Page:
MARCH 10, 1948
HYDE PARK, Tuesday—I think the time has come for us, as citizens, to review what is happening in our world today. Statesmen have the right to speak, but it seems to me that individual citizens should carefully consider what is being said by their statesmen and what is being done by their governments.
There is no doubt that in the past few years the situation between the United States and the USSR has become increasingly dangerous. Some people in this country feel that it is the fault of the U.S. Others feel strongly that it is the fault of Russia. I personally feel that both countries are to blame. We have done a considerable amount of dangerous talking.
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Our first real action was when, on Great Britain's appeal, our Government accepted the responsibility of upholding the position which Great Britain had taken in Greece, since she announced that she could no longer bear that burden. I have always thought that we acted too precipitately; that it would have been far better if we and Great Britain jointly had referred the Greek situation to the United Nations and accepted whatever action the U.N. requested, in the same way that we should accept the U.N. decision and action on Palestine today.
Our military people probably were afraid to do this because they foresaw that this would require consultation with Russia—and Russia had asked for the right to fortify the Dardanelles and control those straits, while we were supporting Turkey's rights to the Dardanelles under the Montreux Convention. It was quite natural that our military people felt there might be difficulty with Russia in the matter of Greece.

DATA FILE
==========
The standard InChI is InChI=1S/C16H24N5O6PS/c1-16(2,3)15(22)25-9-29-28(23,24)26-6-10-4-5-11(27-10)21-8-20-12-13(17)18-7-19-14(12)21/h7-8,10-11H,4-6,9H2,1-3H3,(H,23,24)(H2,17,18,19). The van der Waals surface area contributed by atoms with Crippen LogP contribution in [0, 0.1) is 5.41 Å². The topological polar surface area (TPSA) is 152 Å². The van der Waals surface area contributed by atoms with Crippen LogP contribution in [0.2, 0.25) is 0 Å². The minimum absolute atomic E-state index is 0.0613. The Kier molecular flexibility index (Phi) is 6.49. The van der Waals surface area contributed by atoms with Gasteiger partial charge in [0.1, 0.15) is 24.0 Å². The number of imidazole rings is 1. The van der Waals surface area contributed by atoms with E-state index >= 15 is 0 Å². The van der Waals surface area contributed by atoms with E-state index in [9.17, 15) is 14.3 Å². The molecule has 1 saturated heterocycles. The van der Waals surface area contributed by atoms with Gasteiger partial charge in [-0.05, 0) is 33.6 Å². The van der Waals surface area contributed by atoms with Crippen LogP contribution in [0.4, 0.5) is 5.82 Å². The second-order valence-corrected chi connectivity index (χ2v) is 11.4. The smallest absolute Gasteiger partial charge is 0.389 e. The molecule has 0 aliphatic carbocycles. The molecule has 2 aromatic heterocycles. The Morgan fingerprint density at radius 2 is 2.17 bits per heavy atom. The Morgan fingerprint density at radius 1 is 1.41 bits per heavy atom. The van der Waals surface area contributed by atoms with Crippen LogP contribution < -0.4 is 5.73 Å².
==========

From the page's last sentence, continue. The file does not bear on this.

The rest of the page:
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Whether our decision was a wise one or not is no longer worth discussing because, whether or not it was responsible for Russia's later actions, those actions have occurred. And every time Russia has taken over a new country, she has added to the fears not only of our military advisers but of the people of the U.S., who quite naturally have the feeling that the small nations under the U.N. should retain their freedom.
The people of our country are quite convinced that, though we have agreed to go into Greece on our own, we have no intention of staying there. We will be more than grateful when the day comes when Greece is internally stable and has started on an economic program that promises some hope for her future solvency.
We have been too long accustomed to staying out of other parts of the world to change our point of view quickly. If the Soviets only knew it, their aggression in taking control of one country after another is the only thing today which is changing our old point of view of wanting to keep our military strength at home and depending largely on our industrial contacts for intercourse with the rest of the world.